Less wear thanks to lower friction with coatings

There is so much you can achieve with coated surfaces. They add value to products, making them more competitive. Through a series of cases based on the needs of different sectors, Sirris will give you an idea about their potential. The second blog discusses how coating can help to cope with wear of components in the manufacturing industry.

Many products derive a large part of their functional properties from how their surfaces interact with the surroundings. What these properties are differs between sectors. Manufacturing companies produce all kinds of components, ranging from consumer goods to machines and cars, which are subject to wear due to friction. To deal with this friction, the friction coefficient can be customised by means of textures or reduced by means of coatings. After a first blog about textures we will now discuss the options with coatings.

Wide applicability

Coatings are a proven method to create low friction in applications in the manufacturing industry and to prevent rapid wear and tear. In addition, the process conditions can also be improved or it is possible to work without or with less liquid lubricants. This leads directly to savings in lubricants and environmental costs. In other applications, the use of liquid lubricants is not even possible. Think of production machines developed for the medical and food industry. Or those in which a closed design makes it impossible to provide regular lubrication.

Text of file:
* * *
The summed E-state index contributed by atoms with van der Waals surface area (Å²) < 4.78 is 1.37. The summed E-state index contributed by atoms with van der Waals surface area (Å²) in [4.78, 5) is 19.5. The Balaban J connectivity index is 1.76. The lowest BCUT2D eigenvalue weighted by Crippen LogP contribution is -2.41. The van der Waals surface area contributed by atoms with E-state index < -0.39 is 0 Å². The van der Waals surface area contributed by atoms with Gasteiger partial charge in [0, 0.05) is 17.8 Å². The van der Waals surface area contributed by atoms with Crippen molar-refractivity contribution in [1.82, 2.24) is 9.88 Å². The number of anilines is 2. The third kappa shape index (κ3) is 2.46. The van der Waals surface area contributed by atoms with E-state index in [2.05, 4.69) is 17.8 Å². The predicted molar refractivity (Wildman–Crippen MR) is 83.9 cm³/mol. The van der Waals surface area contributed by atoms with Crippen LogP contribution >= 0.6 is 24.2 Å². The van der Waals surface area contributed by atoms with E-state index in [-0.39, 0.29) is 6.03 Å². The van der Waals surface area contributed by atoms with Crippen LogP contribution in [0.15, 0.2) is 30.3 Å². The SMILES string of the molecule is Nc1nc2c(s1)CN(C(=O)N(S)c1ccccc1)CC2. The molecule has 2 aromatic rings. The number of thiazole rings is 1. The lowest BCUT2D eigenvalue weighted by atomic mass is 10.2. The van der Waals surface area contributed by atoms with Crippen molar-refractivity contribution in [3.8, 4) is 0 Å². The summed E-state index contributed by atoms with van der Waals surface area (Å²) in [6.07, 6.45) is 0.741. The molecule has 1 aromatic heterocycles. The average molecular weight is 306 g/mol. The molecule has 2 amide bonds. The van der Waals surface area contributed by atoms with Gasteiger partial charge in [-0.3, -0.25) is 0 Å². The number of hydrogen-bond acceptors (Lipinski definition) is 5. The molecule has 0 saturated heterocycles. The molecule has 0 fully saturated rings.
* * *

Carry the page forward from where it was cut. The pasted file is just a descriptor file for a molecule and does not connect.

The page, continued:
Due to its wide applicability and high added value, many coatings have been developed over the years to reduce friction. However, the large choice of coatings makes it difficult for companies to know which coating will produce the best results in their specific process or product. After all, this is determined by a whole series of factors: the operating environment (e.g. temperature, humidity), the type of wear (e.g. abrasive, adhesive, erosive), the process parameters (e.g. load, speed, frequency) and the composition of the substrate (e.g. hardness, yield strength) determine to a large extent which coating will provide the highest added value to the product or process.

In the casebook on functional surfaces that we are composing for you, we give a number of examples of coatings and their applicability, and we also show how the combination of coatings and textures can contribute to lower friction and wear. 

In a next blog we will have a look at the use of textures and coatings in the food industry. Would you like to stay up-to-date with our series about functional surfaces? Register here